Server in a NAT subet? - TCP-IP

This is a discussion on Server in a NAT subet? - TCP-IP ; Hi, I have a few NAT related questions. Here is my scenario; I have a generic wireless ADSL modem/router, and I would like to open a TCP/IP connection from outside the subnet to a node in the subnet. My thinking ...

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Thread: Server in a NAT subet?

  1. Server in a NAT subet?

    Hi,

    I have a few NAT related questions. Here is my scenario; I have a
    generic wireless ADSL modem/router, and I would like to open a TCP/IP
    connection from outside the subnet to a node in the subnet.

    My thinking is:

    1. The router in its basic form of operation does simple IP
    translation? Ie, 192.168.1.2 <-> A.B.C.D where A.B.C.D is the IP
    address given by the ADSL provider.

    Basically, the router is what it says on the tin, an IP router?

    2. Connection establishment:

    2.1. Client in the subnet, server somewhere on the internet:

    The client in the subnet opens a TCP connection to the server,eg,
    connect() call. The sockaddr returned by the server accept() function
    has the IP address of the router and the port number which the client
    opened? Basically the router replaced the IP header from subnet address
    to its address.

    Server sends data: The router has a table of open connections (stateful
    NAT), and forwards the IP packet to the node which has opened the
    connection.

    2.2. Server in the subnet and client somewhere else with a global
    routable address.

    I have a problem at this point. I would like the server to publish its
    address which gets stored in a database and at one point in time a
    client reads the address and decides to call the server.

    I can't publish node's IP address as this is not reachable from
    outside, and I am not sure what happens if I publish the routers
    address.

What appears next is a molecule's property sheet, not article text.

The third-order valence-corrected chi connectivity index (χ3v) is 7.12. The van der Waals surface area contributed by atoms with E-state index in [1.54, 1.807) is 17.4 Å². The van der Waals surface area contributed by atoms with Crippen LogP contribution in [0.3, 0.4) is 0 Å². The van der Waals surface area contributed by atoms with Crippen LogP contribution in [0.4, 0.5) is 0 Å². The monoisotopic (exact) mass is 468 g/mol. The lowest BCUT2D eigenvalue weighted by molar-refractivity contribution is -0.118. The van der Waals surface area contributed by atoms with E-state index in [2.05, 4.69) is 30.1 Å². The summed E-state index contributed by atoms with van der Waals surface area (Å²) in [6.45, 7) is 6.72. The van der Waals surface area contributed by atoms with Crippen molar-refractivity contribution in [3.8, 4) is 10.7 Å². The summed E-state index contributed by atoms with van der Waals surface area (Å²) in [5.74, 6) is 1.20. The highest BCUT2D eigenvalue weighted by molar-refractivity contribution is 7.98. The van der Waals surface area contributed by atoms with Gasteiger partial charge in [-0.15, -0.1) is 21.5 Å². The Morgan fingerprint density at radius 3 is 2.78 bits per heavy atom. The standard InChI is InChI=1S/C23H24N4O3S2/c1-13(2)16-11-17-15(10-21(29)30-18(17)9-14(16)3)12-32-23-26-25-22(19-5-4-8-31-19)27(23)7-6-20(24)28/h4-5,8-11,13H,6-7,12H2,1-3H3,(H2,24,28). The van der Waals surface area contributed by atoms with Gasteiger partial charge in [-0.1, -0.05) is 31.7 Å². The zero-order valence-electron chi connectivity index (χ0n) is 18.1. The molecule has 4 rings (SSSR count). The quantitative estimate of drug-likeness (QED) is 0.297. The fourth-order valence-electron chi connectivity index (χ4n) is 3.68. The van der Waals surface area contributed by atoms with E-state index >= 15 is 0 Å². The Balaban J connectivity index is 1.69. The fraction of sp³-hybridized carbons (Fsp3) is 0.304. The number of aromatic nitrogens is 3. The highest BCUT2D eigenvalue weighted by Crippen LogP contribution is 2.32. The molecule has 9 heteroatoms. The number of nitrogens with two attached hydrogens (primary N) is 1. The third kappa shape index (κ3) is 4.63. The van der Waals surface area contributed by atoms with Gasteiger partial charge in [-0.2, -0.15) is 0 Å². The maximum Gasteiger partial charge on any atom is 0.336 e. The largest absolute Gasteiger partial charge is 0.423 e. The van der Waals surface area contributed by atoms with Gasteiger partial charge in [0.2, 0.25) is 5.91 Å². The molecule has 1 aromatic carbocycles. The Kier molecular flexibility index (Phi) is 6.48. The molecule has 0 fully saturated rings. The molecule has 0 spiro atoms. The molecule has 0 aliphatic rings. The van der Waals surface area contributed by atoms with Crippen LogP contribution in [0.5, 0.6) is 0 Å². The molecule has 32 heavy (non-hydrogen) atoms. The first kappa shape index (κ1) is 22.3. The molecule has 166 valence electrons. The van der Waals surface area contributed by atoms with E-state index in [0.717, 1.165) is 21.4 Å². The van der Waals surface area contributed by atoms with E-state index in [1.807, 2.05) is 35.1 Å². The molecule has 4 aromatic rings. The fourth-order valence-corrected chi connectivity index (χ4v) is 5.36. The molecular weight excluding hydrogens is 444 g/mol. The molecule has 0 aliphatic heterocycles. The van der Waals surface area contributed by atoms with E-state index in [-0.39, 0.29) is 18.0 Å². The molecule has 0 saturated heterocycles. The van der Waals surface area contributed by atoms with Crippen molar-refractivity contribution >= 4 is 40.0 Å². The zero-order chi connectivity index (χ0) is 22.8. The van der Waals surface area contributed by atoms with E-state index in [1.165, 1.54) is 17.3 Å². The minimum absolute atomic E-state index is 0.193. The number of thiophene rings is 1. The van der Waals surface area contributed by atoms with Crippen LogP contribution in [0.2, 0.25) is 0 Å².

Question 1. Is it possible for a node in the subnet, to know that it is
    in a subnet and its address isn't global. How would an application
    check this? I mean what socket functions do I need?

    Question 2. Let's assume the node knows it is in a subnet, how would
    the node read the global address of the router?

    Question 3. Let's assume the server published router's address and
    the client connects(). Since, there is no open connection from within
    the subnet, how does the router know where to route the packets?

    Question 4. Is this where port forwarding comes in play? The router
    sends all packets destined for a certain port number to the node which
    is registered for port forwarding? But this requires administrative
    changes in the router, what if the user moves to a subnet, gets IP with
    dhcp and can't register for port forwarding?

    Question 5. Is there such a broadcast packet (ARP message) in the
    routers as "who is listening on port X?"? The server that publishes
    the address is listen()'ing for connect() from clients.

    Any general comments on how to write a server behind a NAT would be
    helpful.


    Regards,

    UM


  2. Re: Server in a NAT subet?

    In article <1164295739.596216.164940@l39g2000cwd.googlegroups. com>,
    "UM" wrote:

    > Hi,
    >
    > I have a few NAT related questions. Here is my scenario; I have a
    > generic wireless ADSL modem/router, and I would like to open a TCP/IP
    > connection from outside the subnet to a node in the subnet.
    >
    > My thinking is:
    >